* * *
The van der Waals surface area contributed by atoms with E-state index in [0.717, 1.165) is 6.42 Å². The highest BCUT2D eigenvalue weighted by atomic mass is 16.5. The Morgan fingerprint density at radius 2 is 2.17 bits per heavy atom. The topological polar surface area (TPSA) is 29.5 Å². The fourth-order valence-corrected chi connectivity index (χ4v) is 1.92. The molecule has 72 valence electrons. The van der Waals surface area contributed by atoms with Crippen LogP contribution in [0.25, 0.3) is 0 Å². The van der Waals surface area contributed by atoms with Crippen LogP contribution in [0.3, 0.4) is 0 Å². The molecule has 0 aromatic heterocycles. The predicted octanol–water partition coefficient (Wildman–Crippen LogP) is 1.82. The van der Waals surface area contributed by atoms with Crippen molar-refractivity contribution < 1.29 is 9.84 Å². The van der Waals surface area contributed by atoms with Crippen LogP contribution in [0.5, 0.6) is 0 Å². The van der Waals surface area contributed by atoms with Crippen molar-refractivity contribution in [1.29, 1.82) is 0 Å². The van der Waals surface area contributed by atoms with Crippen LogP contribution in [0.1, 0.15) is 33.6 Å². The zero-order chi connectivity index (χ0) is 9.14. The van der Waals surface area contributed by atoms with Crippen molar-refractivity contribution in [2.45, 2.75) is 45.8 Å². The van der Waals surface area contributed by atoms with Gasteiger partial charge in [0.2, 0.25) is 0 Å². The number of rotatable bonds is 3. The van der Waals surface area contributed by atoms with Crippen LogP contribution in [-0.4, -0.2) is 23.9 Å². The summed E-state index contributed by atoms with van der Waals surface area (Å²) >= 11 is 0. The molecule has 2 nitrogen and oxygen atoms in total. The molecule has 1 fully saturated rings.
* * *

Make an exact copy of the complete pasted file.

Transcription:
The van der Waals surface area contributed by atoms with E-state index in [0.717, 1.165) is 6.42 Å². The highest BCUT2D eigenvalue weighted by atomic mass is 16.5. The Morgan fingerprint density at radius 2 is 2.17 bits per heavy atom. The topological polar surface area (TPSA) is 29.5 Å². The fourth-order valence-corrected chi connectivity index (χ4v) is 1.92. The molecule has 72 valence electrons. The van der Waals surface area contributed by atoms with Crippen LogP contribution in [0.25, 0.3) is 0 Å². The van der Waals surface area contributed by atoms with Crippen LogP contribution in [0.3, 0.4) is 0 Å². The molecule has 0 aromatic heterocycles. The predicted octanol–water partition coefficient (Wildman–Crippen LogP) is 1.82. The van der Waals surface area contributed by atoms with Crippen molar-refractivity contribution < 1.29 is 9.84 Å². The van der Waals surface area contributed by atoms with Crippen LogP contribution in [0.5, 0.6) is 0 Å². The van der Waals surface area contributed by atoms with Crippen molar-refractivity contribution in [1.29, 1.82) is 0 Å². The van der Waals surface area contributed by atoms with Crippen LogP contribution in [0.1, 0.15) is 33.6 Å². The zero-order chi connectivity index (χ0) is 9.14. The van der Waals surface area contributed by atoms with Crippen molar-refractivity contribution in [2.45, 2.75) is 45.8 Å². The van der Waals surface area contributed by atoms with Gasteiger partial charge in [0.2, 0.25) is 0 Å². The number of rotatable bonds is 3. The van der Waals surface area contributed by atoms with Crippen LogP contribution in [-0.4, -0.2) is 23.9 Å². The summed E-state index contributed by atoms with van der Waals surface area (Å²) >= 11 is 0. The molecule has 2 nitrogen and oxygen atoms in total. The molecule has 1 fully saturated rings.